The world is an artist’s canvas. Everywhere we turn, we see a brilliance of colors and shapes. Have you ever stopped for a moment and thought how this came about? I am not referring to the creation of the universe. I am asking you to introspect on the observation and interpretation mechanism. How did the eyes and visual cortex in the brain evolve? How are they able to develop with such precision?

This fascinating development is the key to understanding how vision works and why eyes age. Once we understand the root problem, it becomes easier to tackle it. A one celled organism troubled by light decided to move away. That may have been the first interaction between light and future eyes. Gradually, as creatures became multicellular, a specialized area developed to interact with light.

If we were to look at this from a philosophical point of view, we would ask when and which organism decided that light may not be an enemy but a friend. It may not always be a be a benefit to run away from the light. There is crucial information in the incoming light, which is advantageous to survive in the predatory world. This is a topic best left for evolutionary biology. We can jump ahead to humans.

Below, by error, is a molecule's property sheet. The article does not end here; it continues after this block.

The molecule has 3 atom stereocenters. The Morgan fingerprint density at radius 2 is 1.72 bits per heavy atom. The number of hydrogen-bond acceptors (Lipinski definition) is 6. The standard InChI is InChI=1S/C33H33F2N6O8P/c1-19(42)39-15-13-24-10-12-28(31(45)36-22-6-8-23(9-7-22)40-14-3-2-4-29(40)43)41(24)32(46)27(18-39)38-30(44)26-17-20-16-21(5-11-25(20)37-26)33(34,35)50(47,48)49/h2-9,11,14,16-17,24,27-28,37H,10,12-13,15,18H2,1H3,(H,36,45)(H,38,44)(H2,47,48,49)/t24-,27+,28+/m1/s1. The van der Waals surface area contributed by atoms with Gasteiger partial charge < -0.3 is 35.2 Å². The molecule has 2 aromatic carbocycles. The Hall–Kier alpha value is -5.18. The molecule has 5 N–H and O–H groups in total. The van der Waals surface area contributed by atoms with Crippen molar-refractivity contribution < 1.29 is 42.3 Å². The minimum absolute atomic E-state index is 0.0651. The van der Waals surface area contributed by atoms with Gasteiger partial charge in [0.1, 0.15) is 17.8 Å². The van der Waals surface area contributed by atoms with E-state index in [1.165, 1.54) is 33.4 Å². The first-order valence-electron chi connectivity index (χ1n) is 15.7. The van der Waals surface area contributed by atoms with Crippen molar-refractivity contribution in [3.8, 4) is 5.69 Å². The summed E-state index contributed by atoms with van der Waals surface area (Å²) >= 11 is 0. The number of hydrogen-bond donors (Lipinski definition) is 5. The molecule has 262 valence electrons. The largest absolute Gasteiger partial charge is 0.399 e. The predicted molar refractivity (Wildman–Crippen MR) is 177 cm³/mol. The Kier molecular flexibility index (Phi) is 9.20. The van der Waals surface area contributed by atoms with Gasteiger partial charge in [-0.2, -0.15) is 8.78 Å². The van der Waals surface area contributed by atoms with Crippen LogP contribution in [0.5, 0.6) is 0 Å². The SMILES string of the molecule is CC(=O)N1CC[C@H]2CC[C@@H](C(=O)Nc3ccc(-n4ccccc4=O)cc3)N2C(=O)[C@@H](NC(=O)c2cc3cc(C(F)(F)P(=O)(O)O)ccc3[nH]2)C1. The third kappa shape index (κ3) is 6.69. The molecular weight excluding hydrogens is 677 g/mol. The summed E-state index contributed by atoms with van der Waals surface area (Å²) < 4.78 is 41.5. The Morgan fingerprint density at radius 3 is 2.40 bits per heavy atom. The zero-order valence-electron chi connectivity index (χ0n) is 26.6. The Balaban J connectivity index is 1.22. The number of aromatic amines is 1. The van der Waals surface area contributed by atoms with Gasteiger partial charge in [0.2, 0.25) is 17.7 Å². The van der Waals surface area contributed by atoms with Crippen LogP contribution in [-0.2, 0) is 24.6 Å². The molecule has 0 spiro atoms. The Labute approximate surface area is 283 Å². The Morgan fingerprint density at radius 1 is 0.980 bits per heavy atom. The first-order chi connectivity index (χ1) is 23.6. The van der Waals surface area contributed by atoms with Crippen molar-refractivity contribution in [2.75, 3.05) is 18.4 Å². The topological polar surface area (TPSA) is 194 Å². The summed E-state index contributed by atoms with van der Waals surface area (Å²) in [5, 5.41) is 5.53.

In ancient times when humans were mainly hunters, people with vision abnormalities, like nearsightedness or farsightedness, would have been the weakest link when searching for prey and also escaping predators. Predators eliminated these visually abnormal inpiduals preventing them from procreating and passing on their less than perfect genes. Hunters then settled down to start farming which made life easier for people with eye abnormalities. Even if the grain appeared blurry it would not pounce on you. Tending to a farm could still be achieved with less than perfect vision.

This status quo persisted for many centuries. It was disrupted when a visionary discovered that curved glass can help in focusing images. Curved glasses are called prisms. Prisms stacked together generate glasses. You all are aware of the benefits of glasses.

The next leap in the evolution of vision correction had to wait till the turn of the millennium. Lasik was invented to counteract the nearsighted explosive boom. Lasik can reshape the cornea and correct myopia, hyperopia and even astigmatism. Now we are on the cusp of the next revolution – to reverse the aging of the eye.

The Structure of the Eye

The eye can be compared to an onion in that both objects are composed of layers. There are three layers of the eye which are

sclera, choroid and retina. Each has a unique function.

Figure 1.2 Structure of the human eye.

The outermost white layer is called the sclera. The function of the sclera is protection. The front part of the sclera is specialized, to form the clear see-through cornea. The next layer is the pigmented choroid. The dark color of this layer blocks light. This converts the eye into a darkroom where the images can be processed.